With the inflation rate of the state reaching 3.8 percent in April – almost 1 percent higher than the all-India average of 2.9 percent as per recently released Consumer Price Index (CPI), Jammu and Kashmir has become one of the most expensive states in India to live.
The data is significant in view of the recent frequentclosure of Srinagar-Jammu national highway which has been triggering price hikeof essential commodities that has hit common people in the state.
The retail inflation across the country rose to 2.92 percentin April, mainly due to rise in food prices. According to the CPI data forApril released by Union Ministry of Statistics and Programme Implementation,J&K is among states where the inflation rate is on the higher side.
Interestingly, inflation in food articles hardened with asteep rise in prices of vegetables during March 2019. Vegetable inflation wasat 28.13 per cent in March, up from 6.82 per cent in the previous month.Inflation in food articles basket was 5.68 per cent during March.
As per local traders dealing with edibles such asvegetables, fruits, mutton and poultry, an acute shortage of supplies onregular basis is the reason for price hike of goods. President of ParimporaFruit Mandi Bashir Ahmad Basheer says prices of vegetables have been the "mostfluctuating" since this year's winter as compared to previous years.
"The government wants us to bring prices under check butsmooth delivery of supplies is all we are asking for," said Bashir. The tradersof edibles including vegetables and mutton met Governor's advisor Khurshid AGanai on Monday to discuss the recent price hike in essentials. Basheer who wasthe part of the meeting says apart from highway closure and recent twice-a-weekban on goods, a huge demand of supplies for marriages and now Ramadhan has alsoshot up prices.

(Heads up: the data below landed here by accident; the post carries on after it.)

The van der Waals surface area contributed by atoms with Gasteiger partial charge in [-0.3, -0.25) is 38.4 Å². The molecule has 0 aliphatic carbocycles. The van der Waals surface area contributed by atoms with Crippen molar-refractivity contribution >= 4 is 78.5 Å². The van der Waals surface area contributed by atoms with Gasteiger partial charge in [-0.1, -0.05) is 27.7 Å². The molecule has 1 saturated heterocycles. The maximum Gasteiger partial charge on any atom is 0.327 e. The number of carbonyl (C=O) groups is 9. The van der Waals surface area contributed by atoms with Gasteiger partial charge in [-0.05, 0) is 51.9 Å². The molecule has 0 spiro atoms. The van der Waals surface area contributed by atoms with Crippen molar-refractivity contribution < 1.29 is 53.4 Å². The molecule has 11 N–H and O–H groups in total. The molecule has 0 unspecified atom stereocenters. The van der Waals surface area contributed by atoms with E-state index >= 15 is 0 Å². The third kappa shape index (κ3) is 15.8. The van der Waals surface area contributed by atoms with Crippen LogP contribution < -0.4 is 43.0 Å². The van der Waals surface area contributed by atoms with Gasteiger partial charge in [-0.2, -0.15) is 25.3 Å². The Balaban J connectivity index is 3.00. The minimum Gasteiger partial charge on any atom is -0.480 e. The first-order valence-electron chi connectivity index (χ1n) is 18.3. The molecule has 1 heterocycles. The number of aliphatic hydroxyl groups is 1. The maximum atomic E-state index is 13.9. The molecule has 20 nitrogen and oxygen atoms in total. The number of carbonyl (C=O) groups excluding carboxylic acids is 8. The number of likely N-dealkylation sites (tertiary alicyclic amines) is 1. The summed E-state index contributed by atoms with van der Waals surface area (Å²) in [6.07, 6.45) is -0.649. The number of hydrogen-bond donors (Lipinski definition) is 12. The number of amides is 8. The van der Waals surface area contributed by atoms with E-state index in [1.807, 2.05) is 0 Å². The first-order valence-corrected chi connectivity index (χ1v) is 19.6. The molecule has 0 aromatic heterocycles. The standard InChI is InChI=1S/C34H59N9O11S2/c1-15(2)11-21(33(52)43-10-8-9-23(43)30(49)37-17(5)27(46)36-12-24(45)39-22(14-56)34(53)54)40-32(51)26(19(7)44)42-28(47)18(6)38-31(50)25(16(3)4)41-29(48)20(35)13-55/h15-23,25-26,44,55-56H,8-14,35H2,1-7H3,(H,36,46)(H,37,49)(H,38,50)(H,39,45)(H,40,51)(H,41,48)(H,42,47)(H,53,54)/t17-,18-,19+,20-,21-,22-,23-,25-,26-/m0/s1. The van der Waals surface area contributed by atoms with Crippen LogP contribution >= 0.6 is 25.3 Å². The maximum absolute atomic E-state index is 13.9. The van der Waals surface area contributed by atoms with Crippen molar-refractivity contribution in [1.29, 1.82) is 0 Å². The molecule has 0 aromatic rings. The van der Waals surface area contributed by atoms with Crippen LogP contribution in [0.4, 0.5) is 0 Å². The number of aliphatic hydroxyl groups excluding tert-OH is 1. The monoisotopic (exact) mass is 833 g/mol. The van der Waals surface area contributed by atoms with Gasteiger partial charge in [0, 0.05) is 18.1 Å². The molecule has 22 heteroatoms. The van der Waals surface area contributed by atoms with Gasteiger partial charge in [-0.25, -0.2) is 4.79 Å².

Meanwhile, prices of mutton in the Valley have also beenwitnessing a sharp increase every time the road is closed due to inclementweather. The fluctuation in prices of mutton and its varying prices indifferent markets has forced the government to go for a price review of muttonsold in retail markets.
However, difference of opinion among mutton commissionagents who operate from outside mandis and the administration in the Valley isproving to be a matter of concern. "While the government wants the fixed pricefor mutton at Rs 440, the commission agents who supply it from outside mandiswant it at Rs 480 per kg," said Mehraj-u-din Ganai, general secretary of All Kashmir Wholesale Mutton DealersAssociation. "Now the issue has got to a level that commission agents arethreatening to suspend trade in various mandis in Punjab, Delhi, Rajashtan andother states. Kashmir which has been suffering from a major price hike of meatsince last several months might have to face an acute shortage if the imbrogliobetween the commission agents and authorities does not come to an end," Ganaihad said.